Bring broth to a boil. Spoon flour into separate mixing bowl; make a small indentation in the middle of the flour and fill with warm water (about a half-cup of water for every 2 cups flour). Combine flour and water with fork or hands until just combined; texture should be stretchy.

Briefly knead dough on floured surface; roll out to an eighth-of-an-inch thick (if you’re in college and don’t have a rolling pin, use a wine bottle). Dough should spring back when rolled thin. Cut dough into 1-inch wide, 3-inch long strips.

Drop strips, one at a time, into boiling broth. Boil 2 minutes; reduce heat and add chicken. Combine evenly; add black pepper to taste and salt if needed. Remove from heat. Serve hot and delicious.

(By the way, can I just mention HOW MUCH the yuppie, “gourmet” versions of this recipe on epicurious/the rest of the internet irritate me??? Chicken and dumplings are NOT the same as pot pie or freakin’ SOUP. Don’t go putting a bunch of carrots and celery and peas in it. That’s just wrong. It's sort of the same reason I didn't bother posting a picture of C&D--it's mission is not to be pretty! It's doesn't look good - that's not the point! Ugh.)


#3: Supreme Comfort Food – MOM’S CHICKEN SOUP

I was talking to my sister about it the other day, and we both concluded that, solely armed with this soup, we have made friends, coerced people, healed the sick, and eased breakups (okay, that was probably me). This is the best soup ever. EVER.

I N G R E D I E N T S

1 whole chicken (thawed)
Broccoli, chopped until bite-sized, as much as desired (I use one whole head of broccoli)
Carrots, sliced, as much as desired (I go for about a cup)
2-3 cups egg noodles
Salt, to taste
Black pepper, freshly ground, to taste

D I R E C T I O N S

Boil and de-bone chicken, as described in previous CHICKEN AND DUMPLINGS recipe. Strain broth; chill if time permits.

Skim fat off broth. (If you haven’t had time for broth to chill, there’s a cool trick you can do with ice cubes: drop in a handful and promptly remove them—the fat will cling to the ice cubes. Thanks, Mom!)

Bring broth to a boil over medium-high heat; add egg noodles and cook about five minutes. Salt if necessary.

Add broccoli, carrots and chicken; boil 2 minutes, or until vegetables are slightly cooked but still crunchy.

Remove from heat; pepper and serve.


#4: Healthy Alternative – MEXICAN CHICKEN SOUP

I created this soup myself based on the flavors I discovered in some excellent soup at Rice, but I think it resembles other Mexican chicken soups fairly closely, but without the onions. I, for one, don’t care from pico de gallo in my soup, so this was a delicious alternative.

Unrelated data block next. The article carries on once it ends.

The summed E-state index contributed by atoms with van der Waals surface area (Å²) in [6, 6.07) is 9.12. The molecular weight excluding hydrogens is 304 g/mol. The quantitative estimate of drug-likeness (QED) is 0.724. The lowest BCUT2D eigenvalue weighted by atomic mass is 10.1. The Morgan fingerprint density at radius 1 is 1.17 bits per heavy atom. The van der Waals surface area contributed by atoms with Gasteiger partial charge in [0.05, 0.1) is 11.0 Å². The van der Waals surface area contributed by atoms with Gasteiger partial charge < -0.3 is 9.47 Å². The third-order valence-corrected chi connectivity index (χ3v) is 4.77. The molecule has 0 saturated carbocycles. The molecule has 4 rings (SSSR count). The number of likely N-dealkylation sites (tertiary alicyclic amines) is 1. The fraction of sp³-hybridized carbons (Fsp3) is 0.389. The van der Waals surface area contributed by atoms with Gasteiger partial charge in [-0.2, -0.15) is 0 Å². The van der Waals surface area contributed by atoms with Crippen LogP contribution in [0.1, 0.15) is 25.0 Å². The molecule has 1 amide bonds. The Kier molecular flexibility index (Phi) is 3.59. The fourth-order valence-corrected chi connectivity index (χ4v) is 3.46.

I N G R E D I E N T S

1 whole chicken (thawed)
½ cup yellow corn kernels (frozen are fine; fresh are, of course, better)
1 cup (cooked) long-grain white rice
Juice of 1 lime
1 small tomato, diced
¼ cup chopped cilantro
1 avocado, cut into bite-sized pieces
Cracked red pepper

D I R E C T I O N S

Boil and de-bone chicken, as described in CHICKEN AND DUMPLINGS recipe. Strain broth, chill if time permits, and skim off fat. Shred chicken.

Put broth in large saucepan over medium heat. Add corn kernels and cooked rice.

(Interjection/really easy cheat: use leftover-Chinese-food rice after it’s dried out in the fridge for a day or so. It’s the perfect amount/texture and saves you the trouble of cooking rice.)

Add chicken, lime juice, and tomato; stir 1 minute or until hot. Remove from heat.

Add cilantro and avocado; salt and (red) pepper to taste. Serve immediately.


A haiku:

Ah, frozen chickens
You have stayed me through winter!
Have my humblest thanks.

FOOTNOTE: if anyone with authority over these recipes (Mom, Nana, or Kim, for example) has suggestions or changes, please leave them in your comments and I will be sure and make adjustments. Your humble apprentice,

-me

4 comments:

Dad said...

I love your blog! I love you. I am your Dad.

Lex said...

Your mom's chicken soup rocks my world.
Hi Kate's Dad!

Pille said...

Hi Kate - found you via FoodBeam - your picture of rolling the pastry with a wine bottle made me smile. I've got a rolling pin now, granted, but for the four years or so at the postgraduate halls of residence here in Edinburgh I _always_ used the wine bottle. Kind of miss that:)

donnanwill said...

Use the de-boned bones to strengthen the broth. Add more water as needed, but simmer the bones for 8 to 12 hours, disolving a good bit of the ligaments and joint material. Strain, Cool, then refrigerate till the fat hardens, removing it for discard.. or later use. The broth will have jelled and be much richer, and be ready for use when heated..